It is therefore prudent to plan for alternative scenarios. Half of them say market prices will reconnect with their fundamentals (figure 2); 40% accept that their asset holding periods will need to be longer to allow the resulting mean reversion to work.
About 40% say that central banks will lose their potency in influencing asset prices and their volatility. This will either result from policy mis-steps or loss of independence or both, as their balance sheets distort financial activity, cause asset bubbles and encourage inefficient firms to borrow. After all, on past form, central banks cannot turn bad debt into good debt, or promote innovation.
A sharp focus on resilience
The current crisis has inflicted a toxic double whammy on pension finances via falling asset values from plunging markets and ballooning liabilities from falling interest rates. The latter have also hit the cash flows essential to fund payouts to retirees.
Plan sponsors are being asked to make big cash injections to bridge yawning funding gaps at a time when their own finances are taking big hits. Three quarters of UK defined benefit (DB) sponsors have recently issued profit warnings. They are seeking to reduce pension benefits and improve portfolio returns.
Asset allocation has come under the spotlight. In it, assessing the economic impact of COVID-19 has been akin to looking through a kaleidoscope: different images have appeared with every twist of the dial. Each narrative has seemed plausible or even counter-intuitive.
Thus, pension investors are left with three options. One is to ignore the likely shifts highlighted in figure 1. This in the belief that it is hard to know in advance whether they will actually materialise. Besides, markets have in-built automatic checks, balances and stabilisers. The second option is to adopt a cautious approach based on adaptive learning, as actual outcomes unfold over time. The third one is to adopt strong views about the likely future and make big calls in the hope that they work.
These options are reflected in our survey. When asked whether COVID-19 will mark a turning point in how they invest, 33% said ‘very unlikely’, 37% replied ‘maybe’ and 30% said ‘very likely’ (figure 3).
The last two groups had one common goal: to build resilient portfolios that cover strategies with strong intrinsic worth that can withstand high volatility and deliver good risk-adjusted returns, while pursuing accelerating structural themes centred on the key growth points in the post-pandemic world (figure 4).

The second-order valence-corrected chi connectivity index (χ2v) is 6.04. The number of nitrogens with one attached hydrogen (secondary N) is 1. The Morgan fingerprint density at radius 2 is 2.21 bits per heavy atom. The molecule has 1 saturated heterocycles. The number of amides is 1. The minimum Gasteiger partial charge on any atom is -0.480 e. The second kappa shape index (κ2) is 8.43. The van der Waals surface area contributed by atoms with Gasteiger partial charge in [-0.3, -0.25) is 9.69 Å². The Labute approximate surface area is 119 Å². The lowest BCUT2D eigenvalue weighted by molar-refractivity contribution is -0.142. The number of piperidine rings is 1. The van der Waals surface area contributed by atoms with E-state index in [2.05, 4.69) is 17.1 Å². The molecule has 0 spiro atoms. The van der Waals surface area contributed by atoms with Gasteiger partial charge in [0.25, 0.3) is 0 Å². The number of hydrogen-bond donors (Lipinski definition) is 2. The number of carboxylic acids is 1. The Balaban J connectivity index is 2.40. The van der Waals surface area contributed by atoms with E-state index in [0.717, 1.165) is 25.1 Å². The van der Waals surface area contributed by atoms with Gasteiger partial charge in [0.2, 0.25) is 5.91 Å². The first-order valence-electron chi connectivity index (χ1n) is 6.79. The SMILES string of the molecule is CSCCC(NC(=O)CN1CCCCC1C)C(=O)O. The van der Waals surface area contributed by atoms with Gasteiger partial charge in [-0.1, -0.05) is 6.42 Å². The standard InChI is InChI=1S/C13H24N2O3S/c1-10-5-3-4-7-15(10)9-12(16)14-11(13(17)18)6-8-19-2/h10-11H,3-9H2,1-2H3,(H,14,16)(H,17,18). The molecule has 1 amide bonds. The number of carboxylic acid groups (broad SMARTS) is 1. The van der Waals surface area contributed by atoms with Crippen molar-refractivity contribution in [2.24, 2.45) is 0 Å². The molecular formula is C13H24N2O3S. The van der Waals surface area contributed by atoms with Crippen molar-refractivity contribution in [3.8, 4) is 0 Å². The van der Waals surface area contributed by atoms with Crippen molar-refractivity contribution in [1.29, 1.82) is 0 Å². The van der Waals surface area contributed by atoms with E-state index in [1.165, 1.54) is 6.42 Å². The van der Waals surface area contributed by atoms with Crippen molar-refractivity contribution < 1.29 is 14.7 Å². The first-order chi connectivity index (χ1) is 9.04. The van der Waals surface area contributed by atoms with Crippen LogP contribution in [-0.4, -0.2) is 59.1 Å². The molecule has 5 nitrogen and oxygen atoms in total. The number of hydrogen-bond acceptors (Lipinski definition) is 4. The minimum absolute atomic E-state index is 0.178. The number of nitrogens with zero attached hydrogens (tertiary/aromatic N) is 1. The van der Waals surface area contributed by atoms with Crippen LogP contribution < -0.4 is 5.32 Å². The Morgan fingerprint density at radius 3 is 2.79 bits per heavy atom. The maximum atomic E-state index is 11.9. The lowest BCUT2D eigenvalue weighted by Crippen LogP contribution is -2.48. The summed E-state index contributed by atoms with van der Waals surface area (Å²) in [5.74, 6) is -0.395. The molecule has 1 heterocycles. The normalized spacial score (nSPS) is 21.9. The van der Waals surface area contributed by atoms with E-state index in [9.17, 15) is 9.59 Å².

Resilience means investing on the right side of change. It could be custom built, as is in private markets. Or, it could be pursued via specific themes like ESG, healthcare and technology. Or, it could be a strategy’s inherent feature, as with cash flow compounders that act as shock absorbers in turbulent markets. Or it could have policy backstops, like debt being bought by the Fed.
In addition, portfolio robustness is targeted by a strong reliance on two tools to prevent a permanent loss of capital: scenario planning and liquidity management (figure 4). The COVID-19 crisis has shown how negative fat-tailed events can play havoc with portfolios.
The old probabilistic approach based on past pricing behaviour is not enough. Back-to-basics characterises the new forward-looking approach in which investors feel the need to be prepared for the worst. After all, in the dark, all the swans could be black.
Equities: the engine of returns
In the low return environment, pension investors’ asset choices will target capital growth, income generation, inflation protection and capital conservation.
Taking them in turn, equities will be at the vanguard of the drive to plug funding deficits. Also, on relative valuations, equities are likely to far outperform bonds. With their focus on delivering resilient portfolios, the net result will be the bondification of certain equities: those with low debt and steady dividends backed by strong free cashflows, pricing power and brands.
For income generation, infrastructure and investment grade bonds are set to be favoured. Infrastructure will benefit from large-scale fiscal stimulus with a focus on renewable energy and its improving cost dynamics. In turn, investment grade bonds will benefit from being high on capital structure and enjoying central banks’ protective umbrella in key economies.
In contrast, opportunities in private debt are likely to arise mostly from distressed situations caused by the weak covenants that came with its sky-rocketing growth in the last decade.
For inflation protection, the main reliance will be on equities, infrastructure and real estate covering high-performing segments prized as key sources of resilience: logistics, datacentres and social real estate.
Finally, for capital conservation, sovereign bonds will be favoured by a minority of our respondents with good funding ratios that permit a high degree of portfolio de-risking. For the rest, these old safe havens will serve to inflict financial repression.
Three issues have come to the fore for pension investors in the wake of COVID-19: what if policymakers’ ‘whatever it takes’ approach does not avert a deep recession? But even if it does, will governments get so comfortable running ever-larger deficits backstopped by central banks that they become reluctant to forego that privilege? As a result, will inflation and financial repression become key policy weapons?
Hence, resilience is the new watchword. It means selectively investing in companies that can perform well in difficult conditions and emerge stronger on the other side.
Pascal Blanque is group chief investment officer at Amundi Asset Management and Amin Rajan is CEO of CREATE-Research. Both are members of the 300 Club